There were no differences in survival or rates of hospitalization between the control and the CRT groups. However, this study was not designed with the power to detect differences in survival and the 6-month randomization period may have been too brief to detect differences in hospitalization rates between the treatment groups. A meta-analysis of randomized controlled trials of cardiac resynchronization in symptomatic patients has suggested a reduction in mortality from congestive HF with biventricular pacing strategies.31

Right ventricular pacing was infrequent in the control group, whereas the CRT group was predominately biventricular paced. The Dual Chamber and VVI Implantable Defibrillator (DAVID) trial32 showed that, in patients with life-threatening ventricular arrhythmias, the combined risk of death and hospitalization for worsening failure was higher in patients exposed to dual-chamber pacing with RV apical stimulation than in patients left unpaced in their spontaneous rhythm. Although patients in the control groups of both studies were treated similarly, only approximately one third of the patients in the DAVID trial had a QRS duration of 130 ms or more and only 12% were in NYHA functional class III or IV HF and therefore were not eligible for randomization in the MIRACLE ICD trial. Also, differences in rates of hospitalizations for HF in the DAVID trial became apparent at 6 months, corresponding with the duration of the randomized phase of this study. These results raise the question of a treatment-limiting effect of RV added to LV stimulation vs a duration of follow-up too brief for the demonstration of differences in survival and rehospitalization.

The major limitation of the MIRACLE ICD trial is that it was not designed or powered to detect a mortality or morbidity difference between control and CRT groups and the follow-up was relatively short.

In conclusion, CRT without interfering with ICD functions improved the quality of life, functional capacity, and cardiopulmonary exercise test performance of patients with moderate to severe HF, a wide QRS interval, and life-threatening ventricular arrhythmias. These therapeutic effects were observed in the context of appropriate preexistent and continuing vigorous medical management of these patients.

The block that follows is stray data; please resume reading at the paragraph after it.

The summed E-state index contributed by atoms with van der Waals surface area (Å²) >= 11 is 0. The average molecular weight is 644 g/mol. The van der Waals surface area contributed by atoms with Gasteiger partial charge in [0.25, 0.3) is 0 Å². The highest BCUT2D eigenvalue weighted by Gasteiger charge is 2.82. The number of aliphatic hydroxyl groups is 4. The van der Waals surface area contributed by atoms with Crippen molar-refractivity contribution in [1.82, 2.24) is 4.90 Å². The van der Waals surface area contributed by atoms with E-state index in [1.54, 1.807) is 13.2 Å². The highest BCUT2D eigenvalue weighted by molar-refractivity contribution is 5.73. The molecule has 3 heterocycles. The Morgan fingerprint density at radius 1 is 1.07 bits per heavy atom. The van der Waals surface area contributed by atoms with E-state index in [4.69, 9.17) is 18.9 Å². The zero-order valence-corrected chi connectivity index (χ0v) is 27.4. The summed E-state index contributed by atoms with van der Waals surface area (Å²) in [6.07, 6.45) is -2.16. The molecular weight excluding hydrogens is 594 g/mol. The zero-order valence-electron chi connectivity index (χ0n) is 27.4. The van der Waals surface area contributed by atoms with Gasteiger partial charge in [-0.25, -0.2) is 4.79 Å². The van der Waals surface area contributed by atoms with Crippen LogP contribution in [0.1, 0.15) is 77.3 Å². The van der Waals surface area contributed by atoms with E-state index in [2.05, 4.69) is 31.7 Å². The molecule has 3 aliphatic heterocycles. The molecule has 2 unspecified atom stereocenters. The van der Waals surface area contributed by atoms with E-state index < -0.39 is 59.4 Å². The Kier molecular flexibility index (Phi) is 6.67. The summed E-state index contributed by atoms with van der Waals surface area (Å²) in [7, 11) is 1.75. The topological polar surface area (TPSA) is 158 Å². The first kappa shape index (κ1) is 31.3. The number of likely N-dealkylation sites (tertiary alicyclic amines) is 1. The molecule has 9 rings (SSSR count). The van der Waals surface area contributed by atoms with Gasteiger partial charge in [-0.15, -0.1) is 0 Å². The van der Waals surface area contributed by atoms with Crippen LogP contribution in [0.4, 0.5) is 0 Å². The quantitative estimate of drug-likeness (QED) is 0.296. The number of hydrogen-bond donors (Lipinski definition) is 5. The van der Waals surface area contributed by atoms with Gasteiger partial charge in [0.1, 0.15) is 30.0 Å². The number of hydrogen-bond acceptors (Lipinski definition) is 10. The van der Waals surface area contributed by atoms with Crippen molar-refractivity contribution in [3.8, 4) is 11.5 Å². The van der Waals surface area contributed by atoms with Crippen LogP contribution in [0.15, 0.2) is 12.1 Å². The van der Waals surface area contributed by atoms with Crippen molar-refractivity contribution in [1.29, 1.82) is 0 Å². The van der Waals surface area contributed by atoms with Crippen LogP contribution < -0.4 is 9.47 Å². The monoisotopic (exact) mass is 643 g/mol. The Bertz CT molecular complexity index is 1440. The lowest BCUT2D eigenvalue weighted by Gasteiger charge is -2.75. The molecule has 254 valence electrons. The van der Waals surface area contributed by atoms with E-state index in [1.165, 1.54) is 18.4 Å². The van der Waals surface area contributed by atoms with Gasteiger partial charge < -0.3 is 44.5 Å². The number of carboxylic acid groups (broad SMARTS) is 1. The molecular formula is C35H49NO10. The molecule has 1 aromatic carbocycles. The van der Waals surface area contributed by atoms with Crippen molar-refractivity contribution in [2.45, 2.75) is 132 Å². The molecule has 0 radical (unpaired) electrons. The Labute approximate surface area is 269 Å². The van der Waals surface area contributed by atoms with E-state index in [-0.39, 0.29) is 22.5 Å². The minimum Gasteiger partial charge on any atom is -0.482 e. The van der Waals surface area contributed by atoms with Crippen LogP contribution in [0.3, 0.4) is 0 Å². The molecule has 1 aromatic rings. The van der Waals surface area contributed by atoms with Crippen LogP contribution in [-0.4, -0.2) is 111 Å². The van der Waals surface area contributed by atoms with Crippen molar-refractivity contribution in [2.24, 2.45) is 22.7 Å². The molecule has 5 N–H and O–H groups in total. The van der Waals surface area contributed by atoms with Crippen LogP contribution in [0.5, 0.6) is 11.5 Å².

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Hahn GJ, Meeker WQ. Statistical Intervals: A Guide for Practitioners. New York, NY: John Wiley & Sons Inc; 1991:82-83.
Nair VN. Confidence bands for survival functions with censored data: a comparative study.  Technometrics.1984;14:265-275.
Hochberg Y. A sharper Bonferroni procedure for multiple tests of significance.  Biometrika.1988;75:800-802.
Kocovic DZ, De Lurgio DB, Daubert JP.  et al.  Over the wire lead design: US experience with a new guide wire of stylet delivered left ventricular pacing lead [abstract].  Pacing Clin Electrophysiol.2002;25:600.
Zagrodzky JD, Ramaswamy K, Page RL.  et al.  Biventricular pacing decreases the inducibility of ventricular tachycardia in patients with ischemic cardiomyopathy.  Am J Cardiol.2001;87:1208-1210.
Walker S, Levy T, Rex S.  et al.  Usefulness of suppression of ventricular arrhythmia by biventricular pacing in severe congestive cardiac failure.  Am J Cardiol.2000;86:231-233.
Higgins SL, Yong P, Scheck D.  et al. for Ventak CHF Investigators.  Biventricular pacing diminishes the need for implantable defibrillator therapy.  J Am Coll Cardiol.2000;36:824-827.
Lozano I, Bocchiardo M, Achtelik M.  et al.  Impact of biventricular pacing on mortality in a randomized crossover study of patients with heart failure and ventricular arrhythmias.  Pacing Clin Electrophysiol.2000;23:1711-1712.
Bradley DJ, Bradley EA, Baughman KL.  et al.  Cardiac resynchronization and death from progressive heart failure.  JAMA.2003;289:730-740.